Espelt Garnacha Review - Spanish Wine

Photographic evidence that I am indeed watching a baseball game.
Lazy Friday night here at the house, catching some baseball (Pirates/Reds) and enjoying a bottle of Spanish Garnacha from the folks at Espelt.

A fairly potent red, this particular variety comes from the Northeast section of Spain. A place I've never been but wouldn't mind visiting. I love the fact that their website loads in Castilian.

Image courtesy:
I'm not a wine snob but I do enjoy a good glass of red wine. I'm going to try to do a better job of articulating what I like and don't like about various wines. I think it'll help me get out of my comfort zone and routine of drinking Chilean Carmenere nearly every weekend.

I thought about taking this review nice and slow and letting my intellect evaporate as the bottle slowly disappears. Rather, I'll stick to just a pair of glasses while I'm in the cockpit here, keyboard in hand.

Garnacha or Grenache (they're the same thing) are some of the most popular red wine grapes planted in the world. Popular among U.S., French, and Spanish growers these grapes are notorious for coming from awful soil. Take slate and then somehow remove any hint of moisture and that's the type of environment these grapes come from. That strength is evident when you start sipping.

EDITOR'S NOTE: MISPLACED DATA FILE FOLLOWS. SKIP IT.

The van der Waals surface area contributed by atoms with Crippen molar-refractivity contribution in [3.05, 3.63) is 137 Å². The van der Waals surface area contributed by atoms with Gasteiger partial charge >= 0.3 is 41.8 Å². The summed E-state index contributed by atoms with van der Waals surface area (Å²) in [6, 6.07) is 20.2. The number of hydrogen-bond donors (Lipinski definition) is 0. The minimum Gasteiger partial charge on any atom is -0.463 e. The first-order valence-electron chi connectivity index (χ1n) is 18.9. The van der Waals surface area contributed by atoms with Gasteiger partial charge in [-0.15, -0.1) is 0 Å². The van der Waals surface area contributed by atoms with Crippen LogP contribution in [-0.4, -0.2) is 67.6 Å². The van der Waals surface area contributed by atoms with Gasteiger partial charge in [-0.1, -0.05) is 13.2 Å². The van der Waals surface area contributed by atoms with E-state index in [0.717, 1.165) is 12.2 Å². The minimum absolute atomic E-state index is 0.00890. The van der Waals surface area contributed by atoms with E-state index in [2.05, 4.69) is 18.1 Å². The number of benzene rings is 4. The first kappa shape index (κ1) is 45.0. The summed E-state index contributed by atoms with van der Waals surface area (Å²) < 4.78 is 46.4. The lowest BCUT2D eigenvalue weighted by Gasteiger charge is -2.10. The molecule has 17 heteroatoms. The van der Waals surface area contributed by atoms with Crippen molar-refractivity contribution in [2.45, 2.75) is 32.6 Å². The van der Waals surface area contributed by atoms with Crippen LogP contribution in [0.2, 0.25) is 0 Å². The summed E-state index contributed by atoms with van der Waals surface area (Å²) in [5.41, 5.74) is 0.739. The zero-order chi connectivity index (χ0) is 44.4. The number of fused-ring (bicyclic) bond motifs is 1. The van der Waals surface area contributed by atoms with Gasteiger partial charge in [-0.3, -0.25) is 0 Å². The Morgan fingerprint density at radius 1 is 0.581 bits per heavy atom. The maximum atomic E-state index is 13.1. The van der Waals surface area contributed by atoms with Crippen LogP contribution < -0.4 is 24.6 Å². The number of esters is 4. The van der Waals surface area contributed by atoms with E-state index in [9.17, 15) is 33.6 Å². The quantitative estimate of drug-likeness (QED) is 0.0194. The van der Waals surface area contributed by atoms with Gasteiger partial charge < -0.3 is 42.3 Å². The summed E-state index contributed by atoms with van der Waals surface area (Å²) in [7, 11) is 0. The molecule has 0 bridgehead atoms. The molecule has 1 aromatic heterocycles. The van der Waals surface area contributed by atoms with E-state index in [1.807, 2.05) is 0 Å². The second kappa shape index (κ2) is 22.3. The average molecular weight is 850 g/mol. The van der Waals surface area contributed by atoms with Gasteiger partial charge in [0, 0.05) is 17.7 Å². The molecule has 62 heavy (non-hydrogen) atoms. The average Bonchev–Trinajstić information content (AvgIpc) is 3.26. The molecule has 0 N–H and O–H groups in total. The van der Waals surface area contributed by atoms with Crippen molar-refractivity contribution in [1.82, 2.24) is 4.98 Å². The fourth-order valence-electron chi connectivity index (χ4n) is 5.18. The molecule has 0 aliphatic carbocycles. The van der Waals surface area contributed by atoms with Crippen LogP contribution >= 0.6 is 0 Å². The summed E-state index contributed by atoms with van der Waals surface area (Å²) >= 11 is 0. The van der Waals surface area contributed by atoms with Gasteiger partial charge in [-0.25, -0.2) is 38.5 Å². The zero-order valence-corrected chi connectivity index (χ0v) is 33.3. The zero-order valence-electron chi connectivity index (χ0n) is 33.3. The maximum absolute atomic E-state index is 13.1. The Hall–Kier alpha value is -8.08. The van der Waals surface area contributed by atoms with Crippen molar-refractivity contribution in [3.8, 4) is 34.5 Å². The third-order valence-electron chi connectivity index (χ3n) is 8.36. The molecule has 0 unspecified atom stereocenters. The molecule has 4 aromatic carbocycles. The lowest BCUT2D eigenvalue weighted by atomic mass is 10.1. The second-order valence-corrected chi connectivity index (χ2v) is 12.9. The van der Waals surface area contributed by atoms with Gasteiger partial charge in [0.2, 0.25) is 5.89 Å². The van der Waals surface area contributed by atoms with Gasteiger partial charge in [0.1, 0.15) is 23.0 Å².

This particular Garnacha is aged for four-months in French Oak and you can taste a bit of that smoky flavor. I'm not a big fan of the smokiness but it definitely helps give a softer, fuller flavor with each sip, which I can appreciate.

The label claims that there are some black fruit aromas and I think I can taste a bit of that. It's fairly smooth without a ton of bite. With some cabernet sauvignon I definitely get a sharpness to the taste that I'm not a big fan of.

Somebody dripped right down the front of the label.
This isn't the best wine I've ever tasted but it's certainly not the worst. Worth jumping out of my comfort zone and a good wine for fall. If pairing with food, I'd suggest holding off for when you first start to feel a little bit of bite in the air and the start of fall.

This wine would pair well with a pork roast and either beef or pork stew. Given the alcohol content (14%), you definitely need a food pairing that can hold it's own against the mighty Garnacha.